Having a car means freedom! What’s more, it’s useful on a daily basis, for getting to work or dropping your children off at their many extracurricular activities. While some people wouldn’t part with their car for anything, every car owner knows having one comes at a cost! And not just once. Even after you buy your car, there are still running costs and maintenance to think about. We’ve put together some tips on how to put the brakes on these expenses.
Look out for environmental perks…
As part of the tax reform, the Luxembourg government is offering up to EUR 5,000 in sustainable transport allowances for taxpayers who buy zero-emission electric or hydrogen fuel cell vehicles. Your dealer can tell you more.
… and government incentives
The use of a motor vehicle registered in Luxembourg on public roads is subject to road tax. However, the government refunds this tax to families of five or more. It also does this for people with disabilities and disabled war veterans.
Buy a discontinued model
In car dealerships, sales staff generally give you a better discount on models that are being discontinued. This should happen to your favourite model after three to five years. And if you don’t have a favourite, keep an eye on industry news to take advantage of any special offers. It’s up to you to negotiate!
Buy a model that’s in stock rather than to order
It’s expensive for dealers to keep new vehicles in stock. That’s why you usually to have to order your car and wait several weeks for it to be delivered. To quickly recoup costs and make room for other models on the show floor, sales staff are more willing to give you a discount on this type of vehicle than on one you order. This is especially true if the car has been on display for a while.
Buy a used car that’s almost new
For personal or financial reasons, some people sell their vehicle with just a few hundred kilometres on it. Although the car is nearly new, the price can be up to 25% lower. This sort of deal is rare and worthwhile: needless to say, you’ll have to be quick! Keep an eye on specialist websites like www.luxauto.lu, www.auto.lu or www.automarket.lu.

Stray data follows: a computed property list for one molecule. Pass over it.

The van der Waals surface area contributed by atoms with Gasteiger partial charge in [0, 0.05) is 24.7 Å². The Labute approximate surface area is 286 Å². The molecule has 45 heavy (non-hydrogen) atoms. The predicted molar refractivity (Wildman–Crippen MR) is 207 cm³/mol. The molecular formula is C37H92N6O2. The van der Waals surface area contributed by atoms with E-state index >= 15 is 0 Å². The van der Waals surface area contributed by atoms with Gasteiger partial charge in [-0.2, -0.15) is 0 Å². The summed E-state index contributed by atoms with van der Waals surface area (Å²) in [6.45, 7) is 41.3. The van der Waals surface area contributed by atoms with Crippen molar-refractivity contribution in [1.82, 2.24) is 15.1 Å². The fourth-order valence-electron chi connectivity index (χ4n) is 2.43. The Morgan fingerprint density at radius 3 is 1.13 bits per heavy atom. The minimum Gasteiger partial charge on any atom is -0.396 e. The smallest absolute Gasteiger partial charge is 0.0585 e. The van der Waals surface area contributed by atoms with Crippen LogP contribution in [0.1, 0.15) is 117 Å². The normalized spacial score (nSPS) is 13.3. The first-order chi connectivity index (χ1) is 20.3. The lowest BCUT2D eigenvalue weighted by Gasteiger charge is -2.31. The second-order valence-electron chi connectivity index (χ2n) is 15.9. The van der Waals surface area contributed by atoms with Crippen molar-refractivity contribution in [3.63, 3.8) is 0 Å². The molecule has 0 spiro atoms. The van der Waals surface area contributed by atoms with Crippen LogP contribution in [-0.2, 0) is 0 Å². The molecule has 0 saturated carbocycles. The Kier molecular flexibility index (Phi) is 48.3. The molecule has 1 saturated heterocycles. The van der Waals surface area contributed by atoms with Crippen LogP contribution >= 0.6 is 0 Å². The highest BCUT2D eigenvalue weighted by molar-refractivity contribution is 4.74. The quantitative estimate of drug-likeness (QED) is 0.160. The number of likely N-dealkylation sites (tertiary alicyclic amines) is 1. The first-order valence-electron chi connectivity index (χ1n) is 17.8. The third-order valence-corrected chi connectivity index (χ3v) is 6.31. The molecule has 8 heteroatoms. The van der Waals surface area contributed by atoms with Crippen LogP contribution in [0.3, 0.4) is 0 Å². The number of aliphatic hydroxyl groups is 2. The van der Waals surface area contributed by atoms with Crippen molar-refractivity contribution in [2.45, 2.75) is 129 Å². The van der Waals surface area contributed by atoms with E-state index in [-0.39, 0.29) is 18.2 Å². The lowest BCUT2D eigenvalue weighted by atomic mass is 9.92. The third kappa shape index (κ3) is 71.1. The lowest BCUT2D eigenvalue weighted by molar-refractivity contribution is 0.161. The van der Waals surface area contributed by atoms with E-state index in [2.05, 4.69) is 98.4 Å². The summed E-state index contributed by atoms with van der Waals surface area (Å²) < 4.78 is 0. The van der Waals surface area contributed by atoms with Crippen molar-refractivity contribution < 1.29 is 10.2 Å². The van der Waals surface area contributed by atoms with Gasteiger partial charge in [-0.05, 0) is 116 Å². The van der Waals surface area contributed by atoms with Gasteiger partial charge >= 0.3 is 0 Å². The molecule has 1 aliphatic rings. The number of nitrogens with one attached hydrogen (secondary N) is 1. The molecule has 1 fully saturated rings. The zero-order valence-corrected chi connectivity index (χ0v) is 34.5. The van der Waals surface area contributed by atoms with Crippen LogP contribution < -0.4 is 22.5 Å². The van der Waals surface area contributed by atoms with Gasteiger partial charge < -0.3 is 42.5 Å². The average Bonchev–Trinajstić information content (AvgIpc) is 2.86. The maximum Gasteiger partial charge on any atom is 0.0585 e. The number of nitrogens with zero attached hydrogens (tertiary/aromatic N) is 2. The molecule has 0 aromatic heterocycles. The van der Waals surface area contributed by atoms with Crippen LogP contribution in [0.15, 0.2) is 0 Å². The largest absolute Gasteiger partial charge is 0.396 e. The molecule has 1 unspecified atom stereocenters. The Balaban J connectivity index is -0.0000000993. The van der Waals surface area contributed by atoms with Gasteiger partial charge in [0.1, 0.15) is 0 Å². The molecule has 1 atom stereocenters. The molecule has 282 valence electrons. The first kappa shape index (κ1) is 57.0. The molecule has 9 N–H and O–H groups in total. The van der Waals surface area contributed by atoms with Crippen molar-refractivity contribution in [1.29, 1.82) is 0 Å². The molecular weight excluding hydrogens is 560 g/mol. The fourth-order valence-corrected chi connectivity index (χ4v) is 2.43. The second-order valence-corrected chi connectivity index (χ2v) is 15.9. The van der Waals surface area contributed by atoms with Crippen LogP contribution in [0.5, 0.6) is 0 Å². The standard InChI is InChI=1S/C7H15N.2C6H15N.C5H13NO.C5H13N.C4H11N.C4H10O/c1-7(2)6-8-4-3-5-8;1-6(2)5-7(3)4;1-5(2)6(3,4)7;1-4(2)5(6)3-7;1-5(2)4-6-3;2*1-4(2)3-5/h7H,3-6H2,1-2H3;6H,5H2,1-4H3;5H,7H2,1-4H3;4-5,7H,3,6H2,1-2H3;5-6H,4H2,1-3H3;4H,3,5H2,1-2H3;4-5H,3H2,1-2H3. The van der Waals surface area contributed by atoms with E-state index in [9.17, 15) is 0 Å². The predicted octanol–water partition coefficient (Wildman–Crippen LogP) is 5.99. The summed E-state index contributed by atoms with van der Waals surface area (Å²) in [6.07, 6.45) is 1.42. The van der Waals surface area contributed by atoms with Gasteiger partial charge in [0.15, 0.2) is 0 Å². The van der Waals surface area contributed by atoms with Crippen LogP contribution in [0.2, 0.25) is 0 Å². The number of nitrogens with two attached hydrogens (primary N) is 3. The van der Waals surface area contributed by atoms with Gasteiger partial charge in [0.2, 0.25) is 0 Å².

Buy your car online
Photos and clicks aren’t the same as getting behind the wheel for a test drive while enjoying that new car smell. But do keep an eye out for good deals that some manufacturers post on their websites. There’s nothing preventing you from testing the car at a dealer’s before or after! Start your search at www.myauto.lu.
Buy a car from a driving school
Sometimes mistreated by learners, driving-school cars are regularly replaced, so the used ones are attractively priced. Not a bad idea for a first car, don’t you agree? One thing is sure: it never hurts to ask.
Buy a car from a rental firm
Rental firms generally maintain their vehicles well to ensure customer satisfaction. However, these cars often have high mileage, so it depends what you’re looking for.
Loan or lease?
While loans are a common means of paying for a car, leasing is a form of credit that includes other options. It’s similar to renting, but with the option to buy the vehicle at the end of the lease. The benefit of a leasing agreement is that it can include maintenance costs, for instance. Note that instalments may seem lower than for a loan, but the overall cost of the vehicle is ultimately higher.
Petrol or diesel?
Everyone knows a litre of diesel costs less than a litre of petrol. But diesel vehicles generally cost EUR 1,500 more than petrol ones, excluding maintenance (which also costs more for diesel cars). However, diesel engines are more robust and generally last longer. It’s up to you to decide which type of engine is better for you in the short and long term, and depending on your car usage. For a more detailed comparison, see our advice for buying the perfect car.
Know how to judge a used car
Some cars seem like a great deal at first, but a few days later you realise you’ve been sold a lemon! Before buying a used car, it’s important to check the mechanics under the bodywork. If none of your friends are car buffs, you will need to know what to look for when checking a car, or your enchanted coach may just turn into a pumpkin!
And there are other ways to save once you’re behind the wheel!
Turn it off!
Cut off the engine whenever you are stopped for a while, like in a traffic jam or while waiting for someone. You will save fuel and reduce engine wear. Some vehicles also feature start-stop systems that stop and restart your engine automatically when you stop the car. It’s a worthwhile practice if you do it right!
In addition to using much more fuel, accelerating too quickly puts your engine, your passengers and other motorists at risk. Driving defensively is good for you and your wallet.
Use engine braking
To help the vehicle decelerate, shift down instead of slamming on the brakes. They’ll be better off for it, which will decrease servicing costs.
As this article has shown us, there’s no shortage of ways to save money where your car is concerned. Remember to stay alert at the dealership, in the workshop and at the pump. With the right knowledge, there’s always a way to bring costs down. Bon voyage and remember to drive carefully!